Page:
Monday, October 15, 2007

Do Managers Matter?

Filip Bondy says no:
Managing isn't that complicated. This is baseball. American League baseball. A coach tells you when the pitch count reaches 90. The data sheet tells you how a certain batter has done against a certain pitcher. You inform the first baseman why you're benching him, before you tell the media.

This is no big deal. It's hilarious to read all the concerns out there now about Mattingly's alleged inexperience. The guy played with the Yankees for 14 years. He's coached with them for four years. He's smart. He's steady. You really think he doesn't know when to flash a steal sign, or when to hold a team meeting?

Torre would do just fine, too, if he comes back. His ultimate success will depend on the team's overall makeup, on the young starters' progress.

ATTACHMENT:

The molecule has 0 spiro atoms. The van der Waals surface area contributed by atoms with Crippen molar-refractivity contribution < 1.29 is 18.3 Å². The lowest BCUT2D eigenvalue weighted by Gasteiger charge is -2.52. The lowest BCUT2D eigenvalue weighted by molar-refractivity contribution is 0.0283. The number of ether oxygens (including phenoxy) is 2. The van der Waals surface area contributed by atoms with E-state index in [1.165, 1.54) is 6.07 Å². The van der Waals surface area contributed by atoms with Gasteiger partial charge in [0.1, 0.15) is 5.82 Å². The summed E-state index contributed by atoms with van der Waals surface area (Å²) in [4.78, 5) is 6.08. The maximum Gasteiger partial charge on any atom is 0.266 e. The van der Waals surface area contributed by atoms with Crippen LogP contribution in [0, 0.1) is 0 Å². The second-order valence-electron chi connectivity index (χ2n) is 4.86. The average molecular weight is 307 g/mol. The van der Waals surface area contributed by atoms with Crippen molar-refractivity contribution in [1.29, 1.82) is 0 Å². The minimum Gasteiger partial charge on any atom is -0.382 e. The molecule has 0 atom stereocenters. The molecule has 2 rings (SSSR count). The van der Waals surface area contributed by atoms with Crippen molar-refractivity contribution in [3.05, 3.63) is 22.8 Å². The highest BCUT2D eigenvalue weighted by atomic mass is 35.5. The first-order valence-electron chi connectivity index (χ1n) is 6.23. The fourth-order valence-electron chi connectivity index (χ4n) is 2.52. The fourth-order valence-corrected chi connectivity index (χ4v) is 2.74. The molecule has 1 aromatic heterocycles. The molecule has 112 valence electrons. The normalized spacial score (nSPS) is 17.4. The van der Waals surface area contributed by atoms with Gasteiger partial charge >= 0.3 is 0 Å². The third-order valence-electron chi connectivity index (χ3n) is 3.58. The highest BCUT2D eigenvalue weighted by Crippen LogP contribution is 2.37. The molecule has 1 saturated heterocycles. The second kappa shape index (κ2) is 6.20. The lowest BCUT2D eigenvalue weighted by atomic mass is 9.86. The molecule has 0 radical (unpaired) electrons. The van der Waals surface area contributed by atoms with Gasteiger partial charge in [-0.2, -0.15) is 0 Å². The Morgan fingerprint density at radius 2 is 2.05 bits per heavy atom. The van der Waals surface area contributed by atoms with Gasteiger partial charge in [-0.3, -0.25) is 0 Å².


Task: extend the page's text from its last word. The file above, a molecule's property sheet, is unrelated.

What say you?

4 comments:

joe said...

It's a lot easier for a manager to have a detrimental impact (like over-using certain relievers to the point of injury) than a positive one. But the bottom line is the players seem to enjoy playing for Torre, and with so many seemingly on the fence about whether to return, that familiarity could be the deciding factor in whether they stay or go. At this point, Torre's greatest asset is his use as a bargaining chip in negotiations with players.

Brucie G said...

I absolutely agree. Baseball managers do pretty much nothing. But like Joe said, if he's gonna be the reason Mo and Pettitte stay, than I want him back.

priv8pete said...

And if he stays I want Joba in the rotation. Could you imagine Torre blowing out Joba's arm next May when he's brought into his 40th game?

Michael in New York said...

Hey, get some starters who don't thrill us by going five innings before you start complaining about a manager overusing his bullpen. (Same goes for Willie Randolph and the crap he took.) A quality start is SEVEN innings, not five. Every manager beats up on their bullpen when starting pitchers suck; I only heard moans when Torre used Farnsworth, not anyone saying "thank God he's not overusing the good pitchers."